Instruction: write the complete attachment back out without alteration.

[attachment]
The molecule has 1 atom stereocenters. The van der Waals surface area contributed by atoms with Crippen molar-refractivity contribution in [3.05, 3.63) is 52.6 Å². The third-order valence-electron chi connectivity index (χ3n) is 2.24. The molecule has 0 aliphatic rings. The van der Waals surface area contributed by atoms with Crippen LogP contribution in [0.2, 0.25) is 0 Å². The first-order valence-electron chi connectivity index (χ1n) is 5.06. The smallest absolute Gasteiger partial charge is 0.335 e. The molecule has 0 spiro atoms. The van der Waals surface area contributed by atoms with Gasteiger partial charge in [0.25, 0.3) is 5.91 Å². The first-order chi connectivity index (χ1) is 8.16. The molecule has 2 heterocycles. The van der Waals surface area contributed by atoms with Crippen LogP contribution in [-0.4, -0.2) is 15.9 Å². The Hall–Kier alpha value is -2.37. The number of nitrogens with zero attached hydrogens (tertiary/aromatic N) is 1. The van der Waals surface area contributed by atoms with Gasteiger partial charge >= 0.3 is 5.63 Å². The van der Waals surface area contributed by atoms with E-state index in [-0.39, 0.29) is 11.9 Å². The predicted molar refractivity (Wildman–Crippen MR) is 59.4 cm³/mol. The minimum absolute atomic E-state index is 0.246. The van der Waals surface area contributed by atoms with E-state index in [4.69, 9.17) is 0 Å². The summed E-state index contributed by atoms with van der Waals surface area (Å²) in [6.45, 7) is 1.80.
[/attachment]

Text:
The molecule has 1 atom stereocenters. The van der Waals surface area contributed by atoms with Crippen molar-refractivity contribution in [3.05, 3.63) is 52.6 Å². The third-order valence-electron chi connectivity index (χ3n) is 2.24. The molecule has 0 aliphatic rings. The van der Waals surface area contributed by atoms with Crippen LogP contribution in [0.2, 0.25) is 0 Å². The first-order valence-electron chi connectivity index (χ1n) is 5.06. The smallest absolute Gasteiger partial charge is 0.335 e. The molecule has 0 spiro atoms. The van der Waals surface area contributed by atoms with Gasteiger partial charge in [0.25, 0.3) is 5.91 Å². The first-order chi connectivity index (χ1) is 8.16. The molecule has 2 heterocycles. The van der Waals surface area contributed by atoms with Crippen LogP contribution in [-0.4, -0.2) is 15.9 Å². The Hall–Kier alpha value is -2.37. The number of nitrogens with zero attached hydrogens (tertiary/aromatic N) is 1. The van der Waals surface area contributed by atoms with Gasteiger partial charge >= 0.3 is 5.63 Å². The van der Waals surface area contributed by atoms with E-state index in [-0.39, 0.29) is 11.9 Å². The predicted molar refractivity (Wildman–Crippen MR) is 59.4 cm³/mol. The minimum absolute atomic E-state index is 0.246. The van der Waals surface area contributed by atoms with E-state index in [4.69, 9.17) is 0 Å². The summed E-state index contributed by atoms with van der Waals surface area (Å²) in [6.45, 7) is 1.80.